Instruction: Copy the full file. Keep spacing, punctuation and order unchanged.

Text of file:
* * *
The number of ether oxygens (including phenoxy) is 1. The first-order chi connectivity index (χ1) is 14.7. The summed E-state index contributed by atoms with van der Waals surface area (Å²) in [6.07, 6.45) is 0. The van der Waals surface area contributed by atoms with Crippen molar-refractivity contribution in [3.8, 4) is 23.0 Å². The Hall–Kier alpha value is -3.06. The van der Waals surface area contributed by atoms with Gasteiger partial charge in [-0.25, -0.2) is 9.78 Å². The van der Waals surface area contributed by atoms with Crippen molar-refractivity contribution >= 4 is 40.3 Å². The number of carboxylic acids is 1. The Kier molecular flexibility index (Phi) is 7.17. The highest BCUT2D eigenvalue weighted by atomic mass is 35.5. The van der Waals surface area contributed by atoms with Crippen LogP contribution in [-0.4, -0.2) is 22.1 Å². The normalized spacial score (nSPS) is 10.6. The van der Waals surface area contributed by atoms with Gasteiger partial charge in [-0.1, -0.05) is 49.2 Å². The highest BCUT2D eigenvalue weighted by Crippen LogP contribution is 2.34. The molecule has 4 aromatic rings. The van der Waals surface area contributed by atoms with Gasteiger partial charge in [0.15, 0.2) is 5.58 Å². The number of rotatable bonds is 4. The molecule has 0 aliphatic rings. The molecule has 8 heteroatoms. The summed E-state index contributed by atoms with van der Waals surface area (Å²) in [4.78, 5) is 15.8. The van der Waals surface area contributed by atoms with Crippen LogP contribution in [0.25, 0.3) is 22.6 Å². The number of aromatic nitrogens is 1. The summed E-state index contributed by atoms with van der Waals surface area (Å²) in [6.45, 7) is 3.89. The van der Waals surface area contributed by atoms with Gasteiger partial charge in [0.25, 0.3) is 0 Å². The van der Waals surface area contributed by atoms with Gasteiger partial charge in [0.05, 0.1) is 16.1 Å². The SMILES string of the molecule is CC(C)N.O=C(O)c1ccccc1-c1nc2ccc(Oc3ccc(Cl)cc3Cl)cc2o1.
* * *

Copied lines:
The number of ether oxygens (including phenoxy) is 1. The first-order chi connectivity index (χ1) is 14.7. The summed E-state index contributed by atoms with van der Waals surface area (Å²) in [6.07, 6.45) is 0. The van der Waals surface area contributed by atoms with Crippen molar-refractivity contribution in [3.8, 4) is 23.0 Å². The Hall–Kier alpha value is -3.06. The van der Waals surface area contributed by atoms with Gasteiger partial charge in [-0.25, -0.2) is 9.78 Å². The van der Waals surface area contributed by atoms with Crippen molar-refractivity contribution >= 4 is 40.3 Å². The number of carboxylic acids is 1. The Kier molecular flexibility index (Phi) is 7.17. The highest BCUT2D eigenvalue weighted by atomic mass is 35.5. The van der Waals surface area contributed by atoms with Crippen LogP contribution in [-0.4, -0.2) is 22.1 Å². The normalized spacial score (nSPS) is 10.6. The van der Waals surface area contributed by atoms with Gasteiger partial charge in [-0.1, -0.05) is 49.2 Å². The highest BCUT2D eigenvalue weighted by Crippen LogP contribution is 2.34. The molecule has 4 aromatic rings. The van der Waals surface area contributed by atoms with Gasteiger partial charge in [0.15, 0.2) is 5.58 Å². The number of rotatable bonds is 4. The molecule has 0 aliphatic rings. The molecule has 8 heteroatoms. The summed E-state index contributed by atoms with van der Waals surface area (Å²) in [4.78, 5) is 15.8. The van der Waals surface area contributed by atoms with Crippen LogP contribution in [0.25, 0.3) is 22.6 Å². The number of aromatic nitrogens is 1. The summed E-state index contributed by atoms with van der Waals surface area (Å²) in [6.45, 7) is 3.89. The van der Waals surface area contributed by atoms with Gasteiger partial charge in [0.25, 0.3) is 0 Å². The van der Waals surface area contributed by atoms with Gasteiger partial charge in [0.05, 0.1) is 16.1 Å². The SMILES string of the molecule is CC(C)N.O=C(O)c1ccccc1-c1nc2ccc(Oc3ccc(Cl)cc3Cl)cc2o1.